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The Apostles Creed
~
I Believe In :
Jesus Christ, God's only Son, our Lord, who was conceived by the Holy Spirit, born of the virgin Mary




The Apostles' Creed 



Cuthbert cross

Jesus Christ, God's only Son, our Lord,
who was conceived by the Holy Spirit,
born of the virgin Mary


I believe in God the Father Almighty Maker of Heaven and Earth. And in Jesus Christ his only Son our Lord Who was conceived by the Holy Ghost, Born of the Virgin Mary.  

Familiar words, which we recite regularly. But how much help are they to us at this time of year as we take time to ponder the mystery of the Incarnation? It's a central tenet of our faith, that the second component in the Trinity also known as the Son or the Logos (Word), "became flesh" when he was miraculously conceived by the Holy Ghost in the womb of the Virgin Mary. The Incarnation represents the belief that Jesus took on a human body and nature and became both man and God -the divine nature of the Son was joined with, but crucially not mixed with, human nature. In the Bible its clearest teaching is in the Gospel of John, where it says in Chapter 1 verse 14 "And the Word became flesh, and dwelt among us." 

I suppose it's important, and comforting, for us as humans to know that Jesus had a truly human body and soul. They could be separated - as they were on the cross, when he died. They could be reunited when he rose again. Being a human means that he can be a credible role model for us as we strive to follow his example. If he could do it, why can't we? The virtues he displayed as a man are the attributes of God in human form, and the more we can become like him in his life as a man, the more we can enter into the mystery of God. 

But he was also God. The Christian experience is, I think, best articulated by St. Paul - who started writing his letters before the Gospels were written. He affirmed that "God was in Christ, reconciling the world to God." In the person of Jesus, humanity met, engaged and interacted with the presence of God. Later, the Gospel writers wanted to get across this same message. When people met Jesus, they saw he had so many of the qualities of God that they had no doubt whose son he was. They were convinced that he resembled God so much in what he said, what he did, how he was with people, what he set out to do, that this went beyond mere coincidence. This could be no accident. This really was God among us. No longer distant, but dangerously close. 

It's really an illogical idea, isn't it? God comes to earth not as a powerful king surrounded by angels and renting the stones asunder, but as a weak defenceless baby, totally reliant on other human beings for his survival. That's just as we come ourselves, and therefore something that we can instantly relate to. Babies also represent hope for the future - and that's certainly what Jesus was during his ministry, and even more so for his followers today. God coming to earth as one of us, to live as one of us, and inevitably, to die like one of us - and to die for all of us - has a magnificent appeal. It's so revolutionary, so illogical, that it could only come from a God who is beyond logic, beyond theology.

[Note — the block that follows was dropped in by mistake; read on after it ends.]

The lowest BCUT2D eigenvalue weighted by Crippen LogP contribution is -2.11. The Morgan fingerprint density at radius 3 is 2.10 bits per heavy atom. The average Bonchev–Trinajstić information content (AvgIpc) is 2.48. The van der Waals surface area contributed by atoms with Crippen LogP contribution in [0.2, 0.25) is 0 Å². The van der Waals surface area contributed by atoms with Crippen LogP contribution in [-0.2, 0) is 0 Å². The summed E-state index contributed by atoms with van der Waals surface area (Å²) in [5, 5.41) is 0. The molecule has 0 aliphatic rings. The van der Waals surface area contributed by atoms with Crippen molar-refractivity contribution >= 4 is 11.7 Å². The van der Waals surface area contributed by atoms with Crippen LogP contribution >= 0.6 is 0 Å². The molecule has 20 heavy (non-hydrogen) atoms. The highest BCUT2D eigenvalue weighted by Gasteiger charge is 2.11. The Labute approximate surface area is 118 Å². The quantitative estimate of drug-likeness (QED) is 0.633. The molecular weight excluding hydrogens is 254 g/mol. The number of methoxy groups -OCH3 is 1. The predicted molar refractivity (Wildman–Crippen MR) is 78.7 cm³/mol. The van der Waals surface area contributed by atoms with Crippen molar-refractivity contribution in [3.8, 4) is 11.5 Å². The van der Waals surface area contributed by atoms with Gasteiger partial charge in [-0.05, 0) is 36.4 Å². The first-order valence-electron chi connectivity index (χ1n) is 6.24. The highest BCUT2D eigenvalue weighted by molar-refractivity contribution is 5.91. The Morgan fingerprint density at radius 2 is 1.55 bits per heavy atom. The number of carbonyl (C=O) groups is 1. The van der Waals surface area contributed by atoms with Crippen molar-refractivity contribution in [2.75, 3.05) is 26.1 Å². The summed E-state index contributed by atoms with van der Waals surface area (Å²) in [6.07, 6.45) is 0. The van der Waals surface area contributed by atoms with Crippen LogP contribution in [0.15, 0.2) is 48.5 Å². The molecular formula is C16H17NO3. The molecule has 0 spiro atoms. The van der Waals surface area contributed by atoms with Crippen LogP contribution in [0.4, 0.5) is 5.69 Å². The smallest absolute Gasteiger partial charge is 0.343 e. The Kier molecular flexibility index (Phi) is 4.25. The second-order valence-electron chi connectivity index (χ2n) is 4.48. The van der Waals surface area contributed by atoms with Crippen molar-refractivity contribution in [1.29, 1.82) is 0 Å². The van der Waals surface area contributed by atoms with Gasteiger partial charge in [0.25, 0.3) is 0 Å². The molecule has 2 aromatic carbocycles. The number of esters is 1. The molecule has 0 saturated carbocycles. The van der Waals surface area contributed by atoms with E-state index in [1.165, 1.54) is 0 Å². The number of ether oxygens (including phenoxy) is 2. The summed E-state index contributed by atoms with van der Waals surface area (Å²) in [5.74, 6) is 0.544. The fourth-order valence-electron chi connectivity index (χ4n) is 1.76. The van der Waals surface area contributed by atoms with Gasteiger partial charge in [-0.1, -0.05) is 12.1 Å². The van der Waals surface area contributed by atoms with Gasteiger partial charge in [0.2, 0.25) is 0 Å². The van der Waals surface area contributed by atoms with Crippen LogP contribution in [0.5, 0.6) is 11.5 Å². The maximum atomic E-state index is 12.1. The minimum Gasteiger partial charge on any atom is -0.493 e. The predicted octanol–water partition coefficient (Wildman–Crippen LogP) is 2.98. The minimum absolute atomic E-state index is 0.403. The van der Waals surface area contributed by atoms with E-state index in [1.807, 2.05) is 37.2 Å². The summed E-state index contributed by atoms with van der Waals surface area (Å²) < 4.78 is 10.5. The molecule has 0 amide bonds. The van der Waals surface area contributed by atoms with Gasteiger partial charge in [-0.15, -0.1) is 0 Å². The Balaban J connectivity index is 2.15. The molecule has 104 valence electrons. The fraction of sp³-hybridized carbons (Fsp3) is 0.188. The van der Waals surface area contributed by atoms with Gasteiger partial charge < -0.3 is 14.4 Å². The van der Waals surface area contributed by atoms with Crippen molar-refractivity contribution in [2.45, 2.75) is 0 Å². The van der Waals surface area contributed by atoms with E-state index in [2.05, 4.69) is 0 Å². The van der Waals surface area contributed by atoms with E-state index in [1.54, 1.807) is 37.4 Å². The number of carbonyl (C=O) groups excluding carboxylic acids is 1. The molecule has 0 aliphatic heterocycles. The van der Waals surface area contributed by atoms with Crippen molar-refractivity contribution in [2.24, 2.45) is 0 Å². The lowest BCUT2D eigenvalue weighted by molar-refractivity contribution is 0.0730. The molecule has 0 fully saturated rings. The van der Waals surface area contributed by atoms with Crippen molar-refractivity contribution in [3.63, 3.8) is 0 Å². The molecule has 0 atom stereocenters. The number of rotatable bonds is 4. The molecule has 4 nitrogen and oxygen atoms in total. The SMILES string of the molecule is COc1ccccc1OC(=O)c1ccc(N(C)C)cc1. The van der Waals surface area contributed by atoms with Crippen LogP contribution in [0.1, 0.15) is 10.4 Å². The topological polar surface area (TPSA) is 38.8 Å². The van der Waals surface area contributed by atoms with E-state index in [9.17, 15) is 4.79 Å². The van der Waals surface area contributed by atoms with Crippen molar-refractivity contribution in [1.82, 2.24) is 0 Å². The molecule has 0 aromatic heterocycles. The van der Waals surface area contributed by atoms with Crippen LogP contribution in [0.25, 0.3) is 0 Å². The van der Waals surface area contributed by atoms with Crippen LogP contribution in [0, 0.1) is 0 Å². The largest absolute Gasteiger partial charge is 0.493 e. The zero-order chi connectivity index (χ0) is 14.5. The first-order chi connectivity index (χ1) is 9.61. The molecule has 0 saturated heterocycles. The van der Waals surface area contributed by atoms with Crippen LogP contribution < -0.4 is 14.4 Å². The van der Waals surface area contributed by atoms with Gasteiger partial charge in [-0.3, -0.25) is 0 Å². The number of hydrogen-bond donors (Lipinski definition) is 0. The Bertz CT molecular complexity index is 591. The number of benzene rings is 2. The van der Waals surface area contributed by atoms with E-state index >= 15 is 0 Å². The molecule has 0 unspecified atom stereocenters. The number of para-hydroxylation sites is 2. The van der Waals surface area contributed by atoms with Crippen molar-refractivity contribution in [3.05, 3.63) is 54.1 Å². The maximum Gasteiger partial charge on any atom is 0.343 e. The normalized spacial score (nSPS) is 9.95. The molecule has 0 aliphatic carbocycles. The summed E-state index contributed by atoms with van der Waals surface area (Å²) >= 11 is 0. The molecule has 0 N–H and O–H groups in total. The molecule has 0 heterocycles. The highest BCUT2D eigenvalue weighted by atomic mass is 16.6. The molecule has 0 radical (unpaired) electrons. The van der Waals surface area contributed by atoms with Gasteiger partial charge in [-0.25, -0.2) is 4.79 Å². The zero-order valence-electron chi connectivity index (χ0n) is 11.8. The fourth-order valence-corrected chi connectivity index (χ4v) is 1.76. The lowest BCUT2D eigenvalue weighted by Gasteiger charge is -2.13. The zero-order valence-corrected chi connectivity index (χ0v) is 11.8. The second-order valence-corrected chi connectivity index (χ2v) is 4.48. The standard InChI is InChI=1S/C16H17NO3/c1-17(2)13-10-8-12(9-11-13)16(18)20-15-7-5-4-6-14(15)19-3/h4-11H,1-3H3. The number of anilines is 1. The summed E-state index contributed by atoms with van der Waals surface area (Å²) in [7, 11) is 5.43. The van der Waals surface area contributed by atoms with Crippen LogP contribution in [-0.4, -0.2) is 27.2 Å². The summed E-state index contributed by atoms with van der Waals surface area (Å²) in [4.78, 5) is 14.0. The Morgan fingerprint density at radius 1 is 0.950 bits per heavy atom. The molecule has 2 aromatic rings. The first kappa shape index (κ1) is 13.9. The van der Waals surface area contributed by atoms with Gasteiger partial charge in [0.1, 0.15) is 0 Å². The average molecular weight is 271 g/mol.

In many years of reflecting about the mystery of the Incarnation, I still haven't quite got my head round it! More and more it seems to me that the words of the creed smack of theologians tying themselves in knots trying to come up with a synthesis of what the different gospels say about Christ's incarnation, and in doing so ignoring the bigger picture. There seems to be too much emphasis on the mechanics - the how - of the incarnation, and not enough on the human significance - the what and why. Maybe it's time we re-addressed that balance, maybe introducing some new wording that make it more relevant in our increasingly secular age. Something along the lines of: 

I believe in God the Father Almighty
Maker of Heaven and Earth.
And in Jesus Christ his only Son our Lord
Who came to earth to show us what love means

So I invite you to focus on that aspect of the Incarnation - a stunning commitment by God to humanity. He became flesh to show us love in action, to help us understand him and how we should live his ideals through our lives. More important it was a promise to us - a promise of love, a promise of forgiveness, a promise of ultimate victory over death, a promise which covers all peoples. Love - for that is what I believe Jesus represents - O Love of God Incarnate - came down to earth in a form we can all identify with - a baby - but a baby who would grow up to feed the hungry, heal the lame, free the prisoner, live the most shining life of love and faithfulness we could imagine, and ultimately save us all.  

And to the extent that we can follow his example, opening our spirit to the movement of God's spirit, loving enemies, creating a just society, caring for the sick and oppressed and so on - then the Messiah really will have come and the Incarnation and the words of the Apostles Creed, really will have something to say to the world! 

Grant Hutchison, 2009

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